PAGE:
Mark’s thoughts: What’s up with Higher Things? Come and see.
Found over on Pastor Surburg’s blog, Surburg.blogspot.com:
Last week I helped take our high school youth to the Higher Thing “From Above” conference on the campus of Purdue University. It was a great experience and the fact that it followed in the week after the National Youth Gathering in San Antonio, TX prompted me to think again about large youth events, and about how and why Higher Things does them.
If we ask why the Lutheran church does large youth events, the answers will probably prompt little disagreement. We gather together large numbers of Lutheran youth so that they can experience that they are not alone. Living in one congregation and surrounded by many Christians who are not Lutheran, it is easy to feel isolated and insignificant. This is all the more true of settings like my own congregation – smaller congregations that exist in a largely non-Lutheran area. When there are less than twenty high school youth at your church and every other Christian you know is Baptist, non-denominational, Methodist or Pentecostal it is encouraging to have the opportunity to gather with a thousand other youth who are Lutheran just like you are.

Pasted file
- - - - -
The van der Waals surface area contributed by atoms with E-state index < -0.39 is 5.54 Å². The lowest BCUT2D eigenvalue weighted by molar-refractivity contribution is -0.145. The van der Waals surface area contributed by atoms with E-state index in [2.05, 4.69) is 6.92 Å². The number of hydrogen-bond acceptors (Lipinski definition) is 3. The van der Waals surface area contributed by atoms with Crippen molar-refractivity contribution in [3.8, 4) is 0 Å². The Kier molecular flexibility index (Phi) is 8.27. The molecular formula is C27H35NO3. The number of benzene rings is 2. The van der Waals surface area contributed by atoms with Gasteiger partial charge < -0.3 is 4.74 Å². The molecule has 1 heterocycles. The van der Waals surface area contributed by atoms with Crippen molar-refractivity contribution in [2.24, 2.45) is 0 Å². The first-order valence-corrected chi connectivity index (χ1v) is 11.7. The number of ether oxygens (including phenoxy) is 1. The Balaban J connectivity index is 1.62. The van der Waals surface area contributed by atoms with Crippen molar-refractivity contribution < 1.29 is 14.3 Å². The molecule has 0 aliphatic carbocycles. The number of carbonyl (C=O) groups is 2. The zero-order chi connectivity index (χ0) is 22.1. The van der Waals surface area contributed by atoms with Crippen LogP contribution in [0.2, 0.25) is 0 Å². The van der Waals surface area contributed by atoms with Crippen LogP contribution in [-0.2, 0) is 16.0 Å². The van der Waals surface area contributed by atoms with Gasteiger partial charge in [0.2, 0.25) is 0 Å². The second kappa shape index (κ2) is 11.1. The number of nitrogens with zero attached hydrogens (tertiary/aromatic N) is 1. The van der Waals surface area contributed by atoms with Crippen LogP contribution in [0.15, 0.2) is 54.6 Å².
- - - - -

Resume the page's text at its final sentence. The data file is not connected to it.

We have large youth events because we recognize that in these settings we are able to do things on a scale and with a quality that most youth will never experience in their own congregation. For this reason, these events are likely to make an impression on youth. The new setting itself of living for a time away from family and with other youth enhances the likelihood that this will happen. We hope that congregational life can in turn foster the new insights and perceptions that are gained in the unique setting of the youth event.